gastroschisis

Gastroschisis

David Imbt and Mike Rolen
Virginia Commonwealth University School of Medicine

Riva Kamat, MD
Inova Fairfax Hospital for Children

DEEPAK M. KAMAT, MD, PhD—Series Editor
Dr Kamat is professor of pediatrics at Wayne State University in Detroit. He is also director of the Institute of Medical Education and vice chair of education at Children’s Hospital of Michigan, both in Detroit.

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This baby girl was born at 37 weeks' gestation via cesarean section, with the stomach, small bowel, proximal colon, and ovary outside the body (A). The mother, a 22-year-old gravid 1, para 0, had adequate prenatal care. The anomaly had been detected at 17 weeks' gestation. All maternal serological results were negative, as were cultures for Neisseria gonorrhoeae and Chlamydia. The baby weighed 2950 g. Apgar scores were 8 and 9 at 1 and 5 minutes, respectively.

Gastroschisis is a rare congenital defect in the abdominal wall that results in herniation of abdominal contents; the estimated incidence is 1 in 10,000 live births.1 Unlike omphaloceles, gastroschisis typically occurs in the right paraumbilical area, as in this infant (B), and does not contain a peritoneal sac covering.

The cause is thought to be a vascular accident involving the right umbilical vein or right omphalomesenteric artery (OMA).2 The right umbilical vein normally involutes between 28 and 32 days postconception, whereas the right OMA develops into the superior mesenteric artery. Premature involution of the right umbilical vein or disruption of the distal right OMA can lead to ischemia, infarction, and necrosis of the abdominal wall in the paraumbilical region on the right side. This necrotic section allows bowel to enter the amniotic cavity.3

Gastroschisis is associated with young maternal age (younger than 20 years). An association with vasoactive substances, such as nicotine, cocaine, and pseudoephedrine, has been suggested but has not been consistently demonstrated.4 (The mother of this baby reported a 1-pack-year smoking history but claimed to have ceased tobacco use throughout her pregnancy.) Associated complications include malrotation, stenosis, and atresia of the GI tract.5 The incidence of cryptorchidism is reportedly higher in infants with gastroschisis.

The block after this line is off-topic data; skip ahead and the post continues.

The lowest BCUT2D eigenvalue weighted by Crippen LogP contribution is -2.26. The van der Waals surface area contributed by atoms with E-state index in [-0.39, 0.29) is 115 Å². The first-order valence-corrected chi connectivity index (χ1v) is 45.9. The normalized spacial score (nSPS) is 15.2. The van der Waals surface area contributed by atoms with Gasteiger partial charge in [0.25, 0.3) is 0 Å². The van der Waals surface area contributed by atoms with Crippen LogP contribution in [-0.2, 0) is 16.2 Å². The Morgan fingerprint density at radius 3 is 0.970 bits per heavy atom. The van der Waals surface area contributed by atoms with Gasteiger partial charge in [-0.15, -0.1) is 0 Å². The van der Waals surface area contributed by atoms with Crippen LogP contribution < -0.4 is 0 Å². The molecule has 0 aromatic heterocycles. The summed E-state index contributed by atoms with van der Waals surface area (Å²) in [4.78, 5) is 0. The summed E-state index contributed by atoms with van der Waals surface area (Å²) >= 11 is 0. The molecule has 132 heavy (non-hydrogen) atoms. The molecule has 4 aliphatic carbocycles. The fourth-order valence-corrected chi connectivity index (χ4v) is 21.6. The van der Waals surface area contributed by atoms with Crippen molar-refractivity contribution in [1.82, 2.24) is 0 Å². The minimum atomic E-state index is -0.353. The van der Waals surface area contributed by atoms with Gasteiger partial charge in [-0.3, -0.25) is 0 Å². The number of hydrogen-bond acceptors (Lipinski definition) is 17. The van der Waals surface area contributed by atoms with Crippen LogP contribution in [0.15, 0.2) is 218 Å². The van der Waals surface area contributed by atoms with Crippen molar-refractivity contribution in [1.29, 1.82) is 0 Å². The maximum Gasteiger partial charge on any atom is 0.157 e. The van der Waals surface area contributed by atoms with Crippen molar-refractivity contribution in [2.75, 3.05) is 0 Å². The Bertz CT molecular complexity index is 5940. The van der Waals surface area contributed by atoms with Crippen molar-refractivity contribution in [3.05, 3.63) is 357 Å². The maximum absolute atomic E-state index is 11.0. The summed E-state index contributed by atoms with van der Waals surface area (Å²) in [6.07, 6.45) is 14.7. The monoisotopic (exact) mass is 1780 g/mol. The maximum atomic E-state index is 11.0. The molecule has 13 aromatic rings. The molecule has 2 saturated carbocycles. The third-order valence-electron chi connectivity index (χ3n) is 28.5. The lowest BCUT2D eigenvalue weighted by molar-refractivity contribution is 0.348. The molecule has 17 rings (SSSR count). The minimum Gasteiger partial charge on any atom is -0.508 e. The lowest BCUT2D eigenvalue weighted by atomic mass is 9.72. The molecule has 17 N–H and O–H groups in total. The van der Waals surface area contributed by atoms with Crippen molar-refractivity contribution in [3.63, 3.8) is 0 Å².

Diagnosis is primarily made prenatally, usually in the second trimester, via ultrasonographic findings showing an intestinal mass to the right of midline that lacks a peritoneal sac. The eviscerated bowel is cauliflower-like in appearance, with amniotic fluid found between each free-floating loop of bowel.6 An elevated maternal serum a-fetoprotein level may also suggest the diagnosis.7

It is important to wrap the herniated abdominal contents with sterile saline dressings and plastic wrap to help prevent fluid loss and preserve heat and to initiate broad-spectrum antibiotic therapy. The large bowel is evacuated via saline enema, and the upper bowel is decompressed by aspirating stomach contents. The original defect is expanded 1 to 2 cm and the abdominal wall is manually stretched to minimize trauma to the bowel during reduction. In the event that primary closure is unsuccessful, staged closure using a silo may be attempted.8 Total parenteral nutrition is often necessary postoperatively because of prolonged dysmotility of the GI tract.

This infant was rushed to the neonatal ICU, where antibiotic therapy with intravenous ampicillin and gentamicin was started. The abdominal contents were successfully reduced during primary closure 5 hours after delivery. Total parenteral nutrition was advanced via a central saphenous line. Photo C shows the abdomen on day 3 of life. On this day, she was extubated and was doing well.■